Campaigning on Education

We are just about at the end of our political conventions, so how has education fared?  At last week’s Democratic convention, we had little mention of K-12 education, with the majority of it coming during Barack Obama’s acceptance speech, and more still coming from former Virginia Gov. Mark Warner and current Massachusetts Gov. Deval Patrick.  

So far, the GOP convention has been about the same.  Former Arkansas Gov. Mike Huckabee spoke of education last evening.  VP nominee and Alaska Gov. Sarah Palin made specific mention of special education (and more importantly, made a play for the sped community, perhaps the best-organized grassroots community in the nation).  But on the whole, despite all of the money and attention heaped on the issue by Ed in ’08 and others, public education was barely an also ran in this lead-up to the general election.

Over the past two weeks, Eduwonk (www.eduwonk.com) had done a good job of bringing us education commentary from campaign advisors.  Last week, we heard from the Republicans (including former Massachusetts Gov. Jane Swift, who, in the name of full disclosure, Eduflack helped defeat in a congressional race in 1996).  Swift and company offered some terrific insights into the education whispers being directed into John McCain’s ear, providing us more information in a week than the campaign had provided over the past year.
And this week, we are getting similar insight from Obama advisors Mike Johnston and John Schnur, who have given us both a 10-point plan and a real call to action (at least a call to action for policy wonks).
Yesterday, Greg Toppo reported in USA Today on the Democratic Party platform and how its education planks differ from years past and are seen as crossing the teachers’ unions.  Why?  Because the Party is supporting the idea of merit pay, one of the few education issues put forward by Obama during the primary campaign.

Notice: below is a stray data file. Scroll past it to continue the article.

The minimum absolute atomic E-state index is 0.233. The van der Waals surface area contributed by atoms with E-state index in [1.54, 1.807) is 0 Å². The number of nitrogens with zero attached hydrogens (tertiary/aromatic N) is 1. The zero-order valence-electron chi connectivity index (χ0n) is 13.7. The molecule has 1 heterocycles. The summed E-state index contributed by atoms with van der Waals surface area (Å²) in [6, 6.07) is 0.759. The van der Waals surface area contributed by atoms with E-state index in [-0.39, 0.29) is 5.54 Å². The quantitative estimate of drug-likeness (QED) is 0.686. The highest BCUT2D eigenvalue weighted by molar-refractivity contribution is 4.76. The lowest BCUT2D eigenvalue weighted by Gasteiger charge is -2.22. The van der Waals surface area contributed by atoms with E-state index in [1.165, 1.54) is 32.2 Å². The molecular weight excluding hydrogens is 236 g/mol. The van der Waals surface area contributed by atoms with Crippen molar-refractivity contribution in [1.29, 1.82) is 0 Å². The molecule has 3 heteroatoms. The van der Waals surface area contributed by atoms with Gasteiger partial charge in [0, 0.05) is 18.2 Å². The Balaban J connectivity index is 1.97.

It all has Eduflack thinking.  Why is the issue of accountability seen as a Republican idea?  Don’t Democrats believe in measuring student achievement and knowing how our schools and kids are performing?  Why is the issue of supporting teachers seen as a Democratic idea?  Don’t Republicans care about making sure our teachers are well-trained, well-supported, and well-respected?  
We can go down the list.  School choice.  Charters.  Special education.  STEM.  High school reforms.  Principal preparation.  Alternative certification.  All are now seen as political issues, embraced by one side or condemned by the other.  It is no wonder that true, meaningful education reform is so difficult to come by these days.
I don’t mean to be Pollyanna-ish about this.  I get the ideology behind many of the policy issues.  I understand that it wasn’t so long ago that the national Republican Party was calling for the abolition of the U.S. Department of Education.  I know the teachers unions have been myopic in their view of political candidates to support and limited as to their ability to embrace change.  But I also know we should demand more from our education community.